Post-chemotherapy cognitive impairment
(also known as chemotherapy-induced cognitive dysfunction
, chemo brain
or chemo fog
) describes the cognitive
impairment that can result from chemotherapy
treatment. Approximately 20-30% of people who undergo chemotherapy experience some level of post-chemotherapy cognitive impairment. The phenomenon first came to light because of the large number of breast cancer survivors who complained of changes in memory, fluency, and other cognitive abilities that impeded their ability to function as they had pre-chemotherapy.
was recognized primarily in breast cancer
survivor and support groups
as affecting a subset of individuals treated with chemotherapy
, who attributed it to the effects of the medication taken to treat their cancers.
PCCI affects a subset of breast cancer
survivors, though the overall epidemiology
is not well known.
Although the causes and existence of post-chemotherapy cognitive impairment have been a subject of debate, recent studies have confirmed that post-chemotherapy cognitive impairment is a real, measurable side-effect of chemotherapy that appears in some patients. The details of PCCI's causes and boundaries are not well known, with more research on the subject required to understand and treat the condition. Bortezomib
is known to cause neuropathy
to the sensory
and peripheral nervous systems
that is reversible. In most cases there is no known way of reducing the effects of chemotherapeutic agents related to taxanes
-based compounds (oxaliplatin
is a notable exception to the latter category - though it does cause PCCI its effects can be buffered by infusion of calcium
and thought related to PCCI include the ability of the nerves to repair themselves, the ability of cells to excrete compounds, permeability of the blood-brain barrier
, damage done to DNA
including shortening of telomeres
and cellular oxidative stress
. Other theories suggest vascular
and the presence of the epsilon 4 version of the apolipoprotein E gene
PCCI is complex and factors other than the chemotherapeutic agents may impact cognitive functioning. Menopause, the biological impact of a surgical procedure with anesthesia, medications prescribed in addition to the chemotherapy, genetic predisposition, hormone therapy, emotional states (including anxiety, depression and fatigue), comorbid conditions and paraneoplastic syndrome may all co-occur and act as confounding factors in the study or experience of PCCI.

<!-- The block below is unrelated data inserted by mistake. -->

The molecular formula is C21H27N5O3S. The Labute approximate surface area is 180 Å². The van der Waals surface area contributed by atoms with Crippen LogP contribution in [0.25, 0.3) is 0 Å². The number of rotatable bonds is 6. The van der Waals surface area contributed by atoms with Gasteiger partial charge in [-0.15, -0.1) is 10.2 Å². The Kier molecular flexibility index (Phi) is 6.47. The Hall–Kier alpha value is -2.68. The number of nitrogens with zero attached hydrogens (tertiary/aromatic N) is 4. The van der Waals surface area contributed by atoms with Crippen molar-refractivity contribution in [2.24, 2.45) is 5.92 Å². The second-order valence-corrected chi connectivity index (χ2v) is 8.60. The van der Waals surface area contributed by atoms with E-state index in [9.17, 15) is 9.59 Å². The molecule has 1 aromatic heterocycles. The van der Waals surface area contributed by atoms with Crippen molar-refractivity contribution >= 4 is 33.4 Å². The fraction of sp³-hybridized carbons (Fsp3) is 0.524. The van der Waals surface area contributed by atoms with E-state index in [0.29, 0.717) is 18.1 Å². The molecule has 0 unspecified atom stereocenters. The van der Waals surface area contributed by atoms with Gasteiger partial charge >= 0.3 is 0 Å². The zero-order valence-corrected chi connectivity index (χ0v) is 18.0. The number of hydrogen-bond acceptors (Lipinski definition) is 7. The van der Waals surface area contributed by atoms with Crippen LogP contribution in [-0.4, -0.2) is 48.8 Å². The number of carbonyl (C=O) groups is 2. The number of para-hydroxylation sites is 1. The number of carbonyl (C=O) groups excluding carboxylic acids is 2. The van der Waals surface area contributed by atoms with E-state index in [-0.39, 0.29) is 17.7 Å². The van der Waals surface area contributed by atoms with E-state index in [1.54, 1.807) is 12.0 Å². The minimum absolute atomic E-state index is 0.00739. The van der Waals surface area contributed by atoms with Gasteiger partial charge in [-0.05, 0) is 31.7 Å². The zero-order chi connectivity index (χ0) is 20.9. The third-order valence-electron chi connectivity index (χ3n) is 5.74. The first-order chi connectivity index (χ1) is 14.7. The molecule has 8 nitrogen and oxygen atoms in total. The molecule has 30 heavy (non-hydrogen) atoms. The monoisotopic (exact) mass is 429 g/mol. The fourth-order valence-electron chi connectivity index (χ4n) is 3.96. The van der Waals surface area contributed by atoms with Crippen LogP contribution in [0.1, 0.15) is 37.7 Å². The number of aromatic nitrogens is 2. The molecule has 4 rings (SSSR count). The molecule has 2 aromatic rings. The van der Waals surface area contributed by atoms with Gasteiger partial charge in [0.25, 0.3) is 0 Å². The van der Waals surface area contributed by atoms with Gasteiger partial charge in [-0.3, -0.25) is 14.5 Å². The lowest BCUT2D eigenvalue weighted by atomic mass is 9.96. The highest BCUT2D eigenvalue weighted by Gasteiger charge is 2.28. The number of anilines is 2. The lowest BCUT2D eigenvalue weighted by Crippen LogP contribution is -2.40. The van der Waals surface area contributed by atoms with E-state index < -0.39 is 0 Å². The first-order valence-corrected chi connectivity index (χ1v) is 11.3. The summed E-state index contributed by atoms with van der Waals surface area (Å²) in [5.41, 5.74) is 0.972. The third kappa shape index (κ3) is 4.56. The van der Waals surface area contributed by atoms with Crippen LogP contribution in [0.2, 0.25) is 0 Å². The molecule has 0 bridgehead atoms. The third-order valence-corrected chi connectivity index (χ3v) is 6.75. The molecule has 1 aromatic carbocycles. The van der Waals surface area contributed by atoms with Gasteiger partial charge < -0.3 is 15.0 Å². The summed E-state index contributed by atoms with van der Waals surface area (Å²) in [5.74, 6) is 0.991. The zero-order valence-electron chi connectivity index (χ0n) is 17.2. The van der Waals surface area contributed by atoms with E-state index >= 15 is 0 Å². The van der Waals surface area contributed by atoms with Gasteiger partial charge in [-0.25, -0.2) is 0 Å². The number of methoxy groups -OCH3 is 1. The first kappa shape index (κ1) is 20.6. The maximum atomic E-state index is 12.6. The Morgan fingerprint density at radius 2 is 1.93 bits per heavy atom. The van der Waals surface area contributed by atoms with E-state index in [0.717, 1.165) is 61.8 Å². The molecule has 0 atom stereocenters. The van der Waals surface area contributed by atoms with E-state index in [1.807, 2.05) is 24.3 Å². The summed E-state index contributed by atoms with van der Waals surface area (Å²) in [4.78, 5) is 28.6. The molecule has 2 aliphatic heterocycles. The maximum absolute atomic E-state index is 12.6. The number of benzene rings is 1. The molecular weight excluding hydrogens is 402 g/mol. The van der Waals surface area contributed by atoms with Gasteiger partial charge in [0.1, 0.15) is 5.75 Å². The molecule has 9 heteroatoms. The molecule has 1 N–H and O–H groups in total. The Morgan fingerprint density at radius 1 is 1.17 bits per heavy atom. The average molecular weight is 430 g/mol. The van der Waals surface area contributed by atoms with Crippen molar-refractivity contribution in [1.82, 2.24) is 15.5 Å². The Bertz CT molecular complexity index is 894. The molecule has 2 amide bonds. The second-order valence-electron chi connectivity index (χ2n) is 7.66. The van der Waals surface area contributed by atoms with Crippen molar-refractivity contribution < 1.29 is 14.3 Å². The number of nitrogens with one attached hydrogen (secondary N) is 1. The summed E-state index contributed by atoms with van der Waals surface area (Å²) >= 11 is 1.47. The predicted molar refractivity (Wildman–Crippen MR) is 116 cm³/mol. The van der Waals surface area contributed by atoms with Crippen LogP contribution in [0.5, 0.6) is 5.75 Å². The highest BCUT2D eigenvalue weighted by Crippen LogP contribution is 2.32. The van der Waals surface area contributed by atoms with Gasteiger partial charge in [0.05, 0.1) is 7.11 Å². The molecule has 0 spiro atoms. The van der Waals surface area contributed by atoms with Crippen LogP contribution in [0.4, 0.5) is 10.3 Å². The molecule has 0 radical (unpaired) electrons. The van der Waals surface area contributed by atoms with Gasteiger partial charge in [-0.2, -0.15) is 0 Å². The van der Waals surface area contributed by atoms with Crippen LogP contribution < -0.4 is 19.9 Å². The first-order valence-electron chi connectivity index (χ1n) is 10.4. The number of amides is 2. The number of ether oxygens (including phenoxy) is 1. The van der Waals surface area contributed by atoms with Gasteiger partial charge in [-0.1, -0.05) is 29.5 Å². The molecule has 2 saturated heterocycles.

The systems of the body most affected by chemotherapy drugs include visual
and semantic memory
and motor coordination
. These effects can impair a chemotherapy patient's ability to understand and make decision regarding treatment, perform in school
and reduce quality of life
Breast cancer survivors who were treated with chemotherapy have to work harder to perform tasks than survivors whose treatment was surgical. A year after treatment the brains of cancer survivors treated with chemotherapy had physically shrunk while those of people not treated with chemotherapy had not.
Post-chemotherapy cognitive impairment comes as a surprise to many cancer survivors. Often, survivors think their lives will return to normal when the cancer is gone, only to find that the lingering effects of post-chemotherapy cognitive impairment impede their efforts. Working, connecting with loved ones, carrying out day-to-day tasks—all can be very challenging for an impaired brain. Although post-chemotherapy cognitive impairment appears to be temporary, it can be quite long-lived, with some cases lasting 10 years or more.
PCCI is seen as an important area of clinical interest due to the high rates of breast cancer, more aggressive dosing
of chemotherapeutic agents, the use of chemotherapy as an adjuvant to other forms of treatment and higher survival rates of patients. In some patients, fear of PCCI can impact treatment decisions. The magnitude of chemotherapy-related cognitive changes and their impact on the activities of daily living
Hypothesized treatment options include the use of antioxidants
, cognitive behavior therapy
and stimulant drugs such as methylphenidate
, though as the mechanism of PCCI is not well understood the potential treatment options are equally theoretical.
Modafinil, approved for narcolepsy, has been used off-label in trials with people with symptoms of chemobrain. Modafinil is a wakefulness promoting agent that can improve alertness and concentration. A University of Rochester study of 68 subjects had significant results. "We knew from previous studies that modafinil does alleviate problems with memory and attention, and were hoping it would do the same for breast-cancer patients experiencing chemo-brain, which it did," related the study's lead author Sadhna Kohli, Ph.D, a research assistant professor at the University of Rochester's James P. Wilmot Cancer Center.
Research on PCCI is limited, and studies on the subject have often been conflicting in results, in part due to differing means of assessing and defining the phenomenon, which makes comparison and synthesis difficult. Most studies have involved small samples, making generalization difficult, and there has been a focus on younger patients which makes conclusions about the largest group of cancer patients, the elderly
, difficult to draw.
The drug doxorubicin (adriamycin) has been investigated as a PCCI-causing agent due to its production of reactive oxygen species. It has been investigated in an animal model with mice.